Behavioral Threat Assessment and Management for Educators and Administrators
1.0 Introduction to Behavioral Threat Assessment and Management (TAM)
Responding to an active threat event and knowing what to do are, unfortunately, skills which teachers and administrators need to practice and perfect. We know that school staff are most interested in being preventive and proactive, not just reactive. After an event occurs in a school, school staff, parents, and community members want to know how it could have been prevented.
Research of U.S. school shootings has shown that these violent events can be prevented because the acts are typically planned in advance, the actors tell others beforehand about their plans, and the acts are often carried out because there is a level of desperation or the view that violence is the only option left to solve problems. In 2019, the U.S. Secret Service National Threat Assessment Center (NTAC) released a report after studying 41 incidents of targeted school violence that took place in U.S. K-12 schools between 2008-2017. After studying the behaviors, motives, and tactics of the school attackers, their research suggested that many of the attacks could have been prevented. While there is no profile for a school attacker, most of the targeted violence incidents were not impulsive in nature and other people often knew about the attacker’s plan. A report published in 2021 confirmed that many attacks are preventable. After studying 67 incidents of disrupted plots against K-12 schools between 2006-2018, the NTAC found that those who are considering targeted school violence often exhibit observable behaviors, and when those behaviors are reported to the appropriate people, tragedies can be avoided. Additionally, those who plotted school attacks almost always shared their intent to do so with others.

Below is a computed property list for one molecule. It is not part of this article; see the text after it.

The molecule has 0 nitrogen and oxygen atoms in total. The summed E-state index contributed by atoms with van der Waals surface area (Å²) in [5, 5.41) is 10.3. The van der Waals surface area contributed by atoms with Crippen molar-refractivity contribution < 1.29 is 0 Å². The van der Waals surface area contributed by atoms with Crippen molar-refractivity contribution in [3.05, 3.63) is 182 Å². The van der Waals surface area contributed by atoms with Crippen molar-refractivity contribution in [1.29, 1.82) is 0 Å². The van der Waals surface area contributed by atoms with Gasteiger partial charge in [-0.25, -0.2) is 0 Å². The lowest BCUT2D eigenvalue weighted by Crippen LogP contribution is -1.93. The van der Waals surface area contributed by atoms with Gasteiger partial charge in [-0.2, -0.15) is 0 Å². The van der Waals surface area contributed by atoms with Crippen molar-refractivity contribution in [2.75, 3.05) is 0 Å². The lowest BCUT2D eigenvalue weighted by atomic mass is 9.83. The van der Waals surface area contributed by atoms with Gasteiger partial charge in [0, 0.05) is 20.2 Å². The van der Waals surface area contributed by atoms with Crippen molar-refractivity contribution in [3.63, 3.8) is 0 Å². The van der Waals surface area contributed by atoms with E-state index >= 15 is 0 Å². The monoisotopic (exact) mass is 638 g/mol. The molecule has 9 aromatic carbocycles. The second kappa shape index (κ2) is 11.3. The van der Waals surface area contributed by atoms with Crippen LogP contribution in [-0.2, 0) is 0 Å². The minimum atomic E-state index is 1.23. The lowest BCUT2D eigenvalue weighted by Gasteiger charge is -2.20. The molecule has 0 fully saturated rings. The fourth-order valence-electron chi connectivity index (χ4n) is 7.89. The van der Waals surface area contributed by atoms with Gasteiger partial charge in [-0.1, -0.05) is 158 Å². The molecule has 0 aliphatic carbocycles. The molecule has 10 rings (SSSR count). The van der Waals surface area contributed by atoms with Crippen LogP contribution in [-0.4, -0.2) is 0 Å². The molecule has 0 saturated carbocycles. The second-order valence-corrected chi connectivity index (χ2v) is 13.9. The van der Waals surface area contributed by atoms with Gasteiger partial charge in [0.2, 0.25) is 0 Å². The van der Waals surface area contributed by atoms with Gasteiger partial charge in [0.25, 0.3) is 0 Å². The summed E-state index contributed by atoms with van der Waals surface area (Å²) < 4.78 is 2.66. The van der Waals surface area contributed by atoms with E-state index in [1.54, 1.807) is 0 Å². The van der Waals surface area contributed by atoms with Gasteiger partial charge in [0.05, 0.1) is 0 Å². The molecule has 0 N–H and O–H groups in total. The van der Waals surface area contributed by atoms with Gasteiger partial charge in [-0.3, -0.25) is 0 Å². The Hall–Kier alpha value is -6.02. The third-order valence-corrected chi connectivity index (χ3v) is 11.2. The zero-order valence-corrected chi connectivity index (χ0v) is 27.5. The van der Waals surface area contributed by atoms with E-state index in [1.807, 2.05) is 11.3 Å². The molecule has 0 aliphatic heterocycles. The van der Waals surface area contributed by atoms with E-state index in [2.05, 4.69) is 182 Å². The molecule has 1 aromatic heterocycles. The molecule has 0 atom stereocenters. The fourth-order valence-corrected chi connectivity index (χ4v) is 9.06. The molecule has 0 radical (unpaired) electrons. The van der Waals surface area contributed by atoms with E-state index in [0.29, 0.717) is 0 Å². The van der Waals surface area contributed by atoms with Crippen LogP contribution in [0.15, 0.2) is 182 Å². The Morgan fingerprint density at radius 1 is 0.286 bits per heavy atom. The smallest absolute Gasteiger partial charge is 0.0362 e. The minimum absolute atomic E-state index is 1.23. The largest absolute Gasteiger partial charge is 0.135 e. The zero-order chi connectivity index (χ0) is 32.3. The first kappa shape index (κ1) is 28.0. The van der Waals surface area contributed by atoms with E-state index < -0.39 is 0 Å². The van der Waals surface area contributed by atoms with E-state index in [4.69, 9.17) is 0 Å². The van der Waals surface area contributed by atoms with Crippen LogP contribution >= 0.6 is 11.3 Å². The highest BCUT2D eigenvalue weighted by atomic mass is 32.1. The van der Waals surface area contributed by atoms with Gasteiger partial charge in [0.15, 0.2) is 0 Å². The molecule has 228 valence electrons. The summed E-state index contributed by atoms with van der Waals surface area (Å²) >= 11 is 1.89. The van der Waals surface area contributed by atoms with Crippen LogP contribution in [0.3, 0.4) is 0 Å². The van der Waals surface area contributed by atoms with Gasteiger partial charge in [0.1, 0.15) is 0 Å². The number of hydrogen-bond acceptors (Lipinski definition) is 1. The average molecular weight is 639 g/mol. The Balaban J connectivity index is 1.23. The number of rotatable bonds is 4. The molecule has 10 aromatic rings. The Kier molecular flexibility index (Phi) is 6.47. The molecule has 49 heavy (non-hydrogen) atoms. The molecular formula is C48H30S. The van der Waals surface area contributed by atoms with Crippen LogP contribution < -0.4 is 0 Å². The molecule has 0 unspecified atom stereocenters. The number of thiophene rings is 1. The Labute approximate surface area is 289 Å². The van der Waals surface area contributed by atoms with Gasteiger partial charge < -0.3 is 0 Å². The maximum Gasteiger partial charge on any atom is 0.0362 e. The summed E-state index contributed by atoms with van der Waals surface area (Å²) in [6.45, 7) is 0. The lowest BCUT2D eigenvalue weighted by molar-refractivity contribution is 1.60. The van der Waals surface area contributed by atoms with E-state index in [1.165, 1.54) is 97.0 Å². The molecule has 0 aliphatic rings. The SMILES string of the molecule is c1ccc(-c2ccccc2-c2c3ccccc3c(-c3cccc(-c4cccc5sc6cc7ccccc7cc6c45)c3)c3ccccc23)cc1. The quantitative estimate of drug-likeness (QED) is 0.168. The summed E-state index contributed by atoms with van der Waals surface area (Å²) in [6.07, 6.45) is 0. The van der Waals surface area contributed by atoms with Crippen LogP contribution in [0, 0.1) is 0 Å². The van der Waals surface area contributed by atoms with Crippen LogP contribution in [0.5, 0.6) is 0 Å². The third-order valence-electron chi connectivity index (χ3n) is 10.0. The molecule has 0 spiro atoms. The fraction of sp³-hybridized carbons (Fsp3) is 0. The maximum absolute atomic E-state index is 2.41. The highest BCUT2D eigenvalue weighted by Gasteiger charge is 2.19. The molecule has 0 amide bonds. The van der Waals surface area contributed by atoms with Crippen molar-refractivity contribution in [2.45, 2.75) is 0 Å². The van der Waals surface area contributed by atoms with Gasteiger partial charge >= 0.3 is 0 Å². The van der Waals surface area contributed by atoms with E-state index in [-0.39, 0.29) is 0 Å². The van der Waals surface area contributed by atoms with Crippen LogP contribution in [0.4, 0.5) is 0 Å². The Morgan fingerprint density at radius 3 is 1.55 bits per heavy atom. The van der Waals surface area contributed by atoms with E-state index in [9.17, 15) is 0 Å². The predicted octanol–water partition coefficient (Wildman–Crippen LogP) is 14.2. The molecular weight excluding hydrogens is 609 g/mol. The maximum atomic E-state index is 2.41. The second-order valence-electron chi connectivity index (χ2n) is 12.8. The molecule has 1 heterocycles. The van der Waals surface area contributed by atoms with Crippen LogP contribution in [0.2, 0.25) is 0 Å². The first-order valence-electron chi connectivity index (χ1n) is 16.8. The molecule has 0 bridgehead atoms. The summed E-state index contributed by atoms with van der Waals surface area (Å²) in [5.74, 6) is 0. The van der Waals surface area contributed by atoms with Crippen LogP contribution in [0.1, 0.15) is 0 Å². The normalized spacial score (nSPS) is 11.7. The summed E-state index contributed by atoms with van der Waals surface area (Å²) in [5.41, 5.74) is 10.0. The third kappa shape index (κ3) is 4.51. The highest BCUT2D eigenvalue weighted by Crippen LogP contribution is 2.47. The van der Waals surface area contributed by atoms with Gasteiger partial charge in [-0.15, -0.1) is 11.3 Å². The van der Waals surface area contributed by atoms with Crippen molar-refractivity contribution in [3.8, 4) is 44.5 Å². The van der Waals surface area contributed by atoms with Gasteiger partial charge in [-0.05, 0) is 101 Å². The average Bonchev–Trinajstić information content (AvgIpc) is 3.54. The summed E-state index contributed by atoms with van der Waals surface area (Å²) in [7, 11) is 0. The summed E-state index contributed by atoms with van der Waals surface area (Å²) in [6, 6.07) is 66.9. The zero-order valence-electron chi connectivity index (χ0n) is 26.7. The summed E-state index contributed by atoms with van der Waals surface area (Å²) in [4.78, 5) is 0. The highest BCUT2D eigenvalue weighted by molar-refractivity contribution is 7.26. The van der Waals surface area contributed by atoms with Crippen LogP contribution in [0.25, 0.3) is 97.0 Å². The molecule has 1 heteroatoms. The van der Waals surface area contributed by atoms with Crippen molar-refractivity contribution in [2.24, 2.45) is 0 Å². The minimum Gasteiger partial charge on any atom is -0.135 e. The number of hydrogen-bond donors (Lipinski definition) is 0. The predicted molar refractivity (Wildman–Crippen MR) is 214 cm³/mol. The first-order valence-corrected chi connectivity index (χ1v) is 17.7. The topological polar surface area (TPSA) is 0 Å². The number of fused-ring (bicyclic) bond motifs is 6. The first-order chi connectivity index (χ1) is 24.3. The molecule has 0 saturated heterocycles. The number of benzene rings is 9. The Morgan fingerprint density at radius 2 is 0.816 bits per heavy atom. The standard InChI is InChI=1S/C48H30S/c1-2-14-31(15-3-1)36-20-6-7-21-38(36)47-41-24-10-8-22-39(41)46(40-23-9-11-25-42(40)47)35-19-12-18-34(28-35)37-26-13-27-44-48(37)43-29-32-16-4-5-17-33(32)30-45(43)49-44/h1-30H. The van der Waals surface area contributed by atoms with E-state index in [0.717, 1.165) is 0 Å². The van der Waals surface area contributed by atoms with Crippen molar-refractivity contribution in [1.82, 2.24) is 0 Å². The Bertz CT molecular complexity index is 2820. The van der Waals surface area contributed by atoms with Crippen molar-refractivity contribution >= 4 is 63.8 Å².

Behavioral threat assessment and management (oftentimes referred to as threat assessment) provides an evidence-based approach toward identifying students or other individuals who pose a threat, intervening with appropriate resources, and ultimately improving the safety and well-being of the individual of concern, the situation, and the school.
The purpose of this toolkit is to provide you with an introduction to threat assessment, and to help you implement what FEMA and the Department of Education call “one of the most useful tools a school can develop…”(U.S. Dept. of Education, 2013, p. 62).
In July of 2018, the U.S. Secret Service and Department of Homeland Security’s National Threat Assessment Center released a school-specific guide to threat assessment entitled Enhancing School Safety Using a Threat Assessment Model: An Operational Guide for Preventing Targeted School Violence. This publication, as well as the summary brief that accompanies it, provides the foundational underpinnings of this toolkit.
Keeping our schools safe involves not just responding to violent events but also working to prevent them as well. Behavioral threat assessment and management is a means to do just that.